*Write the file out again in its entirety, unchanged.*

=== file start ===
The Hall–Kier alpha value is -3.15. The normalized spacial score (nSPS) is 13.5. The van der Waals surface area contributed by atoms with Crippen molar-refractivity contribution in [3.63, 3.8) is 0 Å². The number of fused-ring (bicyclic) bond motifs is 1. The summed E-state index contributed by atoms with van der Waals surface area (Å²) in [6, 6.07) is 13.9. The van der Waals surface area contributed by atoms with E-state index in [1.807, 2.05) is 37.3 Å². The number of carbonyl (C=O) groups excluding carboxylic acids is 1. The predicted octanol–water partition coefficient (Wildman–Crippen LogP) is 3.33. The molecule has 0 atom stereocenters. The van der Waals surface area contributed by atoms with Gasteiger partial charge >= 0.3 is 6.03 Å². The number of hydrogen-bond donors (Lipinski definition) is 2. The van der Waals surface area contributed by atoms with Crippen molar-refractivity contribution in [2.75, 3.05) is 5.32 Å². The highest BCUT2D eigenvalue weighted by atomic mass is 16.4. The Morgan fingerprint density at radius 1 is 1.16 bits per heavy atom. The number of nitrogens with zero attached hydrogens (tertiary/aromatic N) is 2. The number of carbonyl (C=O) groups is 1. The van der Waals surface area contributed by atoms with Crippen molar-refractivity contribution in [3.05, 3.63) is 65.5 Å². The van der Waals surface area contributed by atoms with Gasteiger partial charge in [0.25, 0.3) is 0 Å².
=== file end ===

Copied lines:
The Hall–Kier alpha value is -3.15. The normalized spacial score (nSPS) is 13.5. The van der Waals surface area contributed by atoms with Crippen molar-refractivity contribution in [3.63, 3.8) is 0 Å². The number of fused-ring (bicyclic) bond motifs is 1. The summed E-state index contributed by atoms with van der Waals surface area (Å²) in [6, 6.07) is 13.9. The van der Waals surface area contributed by atoms with E-state index in [1.807, 2.05) is 37.3 Å². The number of carbonyl (C=O) groups excluding carboxylic acids is 1. The predicted octanol–water partition coefficient (Wildman–Crippen LogP) is 3.33. The molecule has 0 atom stereocenters. The van der Waals surface area contributed by atoms with Gasteiger partial charge >= 0.3 is 6.03 Å². The number of hydrogen-bond donors (Lipinski definition) is 2. The van der Waals surface area contributed by atoms with Crippen molar-refractivity contribution in [2.75, 3.05) is 5.32 Å². The highest BCUT2D eigenvalue weighted by atomic mass is 16.4. The Morgan fingerprint density at radius 1 is 1.16 bits per heavy atom. The number of nitrogens with zero attached hydrogens (tertiary/aromatic N) is 2. The number of carbonyl (C=O) groups is 1. The van der Waals surface area contributed by atoms with Crippen molar-refractivity contribution in [3.05, 3.63) is 65.5 Å². The van der Waals surface area contributed by atoms with Gasteiger partial charge in [0.25, 0.3) is 0 Å².